A Look Back at Queen Elizabeth II’s Love of Dogs


Throughout Queen Elizabeth II’s long reign there has been many constants. One that captured many people’s imaginations was her love of dogs, particularly Pembroke Welsh Corgis.

In fact she became synonymous with her love of the dog breed. Her corgi, Susan, founded a royal dynasty of dogs that spanned 14 generations!

A young Queen Elizabeth with Dookie, 1936. Credit Lisa Sheridan/Getty Images

The House of Windsor welcomed their first corgi in 1933, when King George VI brought home a puppy called Dookie as a gift for seven-year-old Princess Elizabeth.

Princess Elizabeth (Queen Elizabeth II) with two Pembroke Welsh Corgis, Dookie and Jane, at her home at 145 Piccadilly, London, UK, July 1936

That’s when she fell in love with the breed. Dookie would be the first of over 30 corgis she owned during her lifetime. Jane the corgi followed, but the dog was tragically struck by a car and killed.

The Queen then received Susan as a gift for her 18th birthday in 1944. Susan became the queen’s constant companion and accompanied the Queen on her honeymoon with Prince Philip and helped her through her grief after her father died.

The Queen with Susan

Every corgi the Queen went on to breed was a descendant of Susan.

The Queen’s dogs were, of course, pampered in many ways. They got their own special room where they would dine on meals prepared by their very own personal chef! And each would get their own stockings at Christmas. They also had raised beds so as to not suffer drafts when sleeping. Spoiled pups!

The dogs were often known to be naughty and snappy. One corgi was known to tug on the guard’s trousers. Palace staff had mixed relations with some of the dogs. It was reported in 1953 that one of the queen’s corgis (possibly Susan) bit a member of the Queen’s Guard and the royal clockwinder! In 1999, a royal footman was demoted after reportedly spiking the dogs’ food and water with gin and whiskey!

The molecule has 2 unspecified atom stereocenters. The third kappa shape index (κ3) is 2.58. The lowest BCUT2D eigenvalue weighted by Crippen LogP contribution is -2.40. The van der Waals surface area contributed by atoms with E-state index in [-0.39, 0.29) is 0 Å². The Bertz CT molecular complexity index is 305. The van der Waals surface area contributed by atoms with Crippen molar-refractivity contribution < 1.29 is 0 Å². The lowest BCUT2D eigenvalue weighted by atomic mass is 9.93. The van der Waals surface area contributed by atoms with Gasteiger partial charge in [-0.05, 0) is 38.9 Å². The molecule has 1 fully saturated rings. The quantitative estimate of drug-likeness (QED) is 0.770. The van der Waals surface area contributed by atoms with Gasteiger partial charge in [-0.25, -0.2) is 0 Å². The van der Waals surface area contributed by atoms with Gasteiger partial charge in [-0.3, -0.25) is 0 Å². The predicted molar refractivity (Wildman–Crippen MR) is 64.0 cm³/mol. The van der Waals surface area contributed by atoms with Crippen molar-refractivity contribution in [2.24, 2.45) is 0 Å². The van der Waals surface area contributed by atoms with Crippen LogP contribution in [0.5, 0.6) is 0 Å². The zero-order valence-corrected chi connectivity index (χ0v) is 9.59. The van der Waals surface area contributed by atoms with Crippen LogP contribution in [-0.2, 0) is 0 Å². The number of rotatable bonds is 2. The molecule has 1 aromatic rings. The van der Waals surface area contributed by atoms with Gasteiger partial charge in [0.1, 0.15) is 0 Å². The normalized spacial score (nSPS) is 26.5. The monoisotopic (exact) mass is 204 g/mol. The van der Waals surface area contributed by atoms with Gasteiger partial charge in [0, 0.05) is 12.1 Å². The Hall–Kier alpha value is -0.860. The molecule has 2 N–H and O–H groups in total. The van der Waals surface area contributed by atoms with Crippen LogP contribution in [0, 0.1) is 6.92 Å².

Over the following years, the Queen worked on breeding out the “snappy” temperament.

But the dogs always appeared to be very well behaved around the Queen and listened to whatever she said.

Queen Elizabeth chose to stop breeding Corgis after her mother passed away in 2002. Monty Roberts, a horse trainer for the Queen, told Vanity Fair in 2015 that the Queen had told him in 2012 that she had chosen to stop breeding her pups because she “didn’t want to leave any young dogs behind” after she dies.

When it came time to lay her dogs to rest, the Queen buried them in a personal gravesite for her corgis at Sandringham Estate. The estate has a long lineage of royal pets buried there dating back to Queen Victoria’s dog Noble.

It may surprise some to learn that The Queen has also owned numerous working dogs over her reign including Cocker Spaniels and Labrador retrievers who would accompany her on hunts.

Sandringham kennels houses numerous dogs who are bred and trained by a special headkeeper. The kennel has room for 100 hunting dogs. In 2018 there was an estimated 20 dogs, mostly labradors and cocker spaniels. According to Country Life magazine, the queen personally names all of her dogs.

The Queen had a special rapport with the dogs over the years, observed many times by her former Highlands gamekeeper, Bill Meldrum. He said that the Queen was the best dog-handler he has ever seen, saying “probably the best in the country.”

Documentary film-maker John Bridcut said he once observed the Queen direct her black Labrador Sherry from a distance of 800 yards, using only hand signals and whistles.

Meldrum also revealed that staff at Sandringham didn’t need to be told when the Queen would arrive, because the gun dogs alerted them. “All the dogs in the kennels start barking the moment she reaches the gate — half a mile away,” he told Country Life magazine. “We don’t know how they can tell and they don’t do that with anyone else.”

To this day, these gundogs participate in Crufts, Britain’s largest dog show. In 2022, Her Majesty The Queen’s Gundog Display was on show.

In 2018, Her Majesty’s corgi Willow, passed away. Willow was the last in the corgi royal dynasty to descend from Susan. The Queen’s second-last dog, a dorgi named Vulcan, passed away in 2020. Candy, was supposed to be the last remaining royal dog.

However, after Prince Philip was hospitalized in 2021, news broke that she had been gifted two new puppies – a dorgi named ‘Fergus’ and a corgi called ‘Muick’!

Here’s an adorable moment between Candy and the Queen during Her Majesty’s Platinum Jubilee celebration.

A source told Daily Mail, “The Queen was left with only one dog at the end of last year. She had made the decision not to get any more because she didn’t think it fair at her age. But it would be unthinkable for her not to have any. It’s like the Tower of London not having any ravens. The new puppies are adorable.”

This article first appeared on Reshareworthy.com and is republished with permission.


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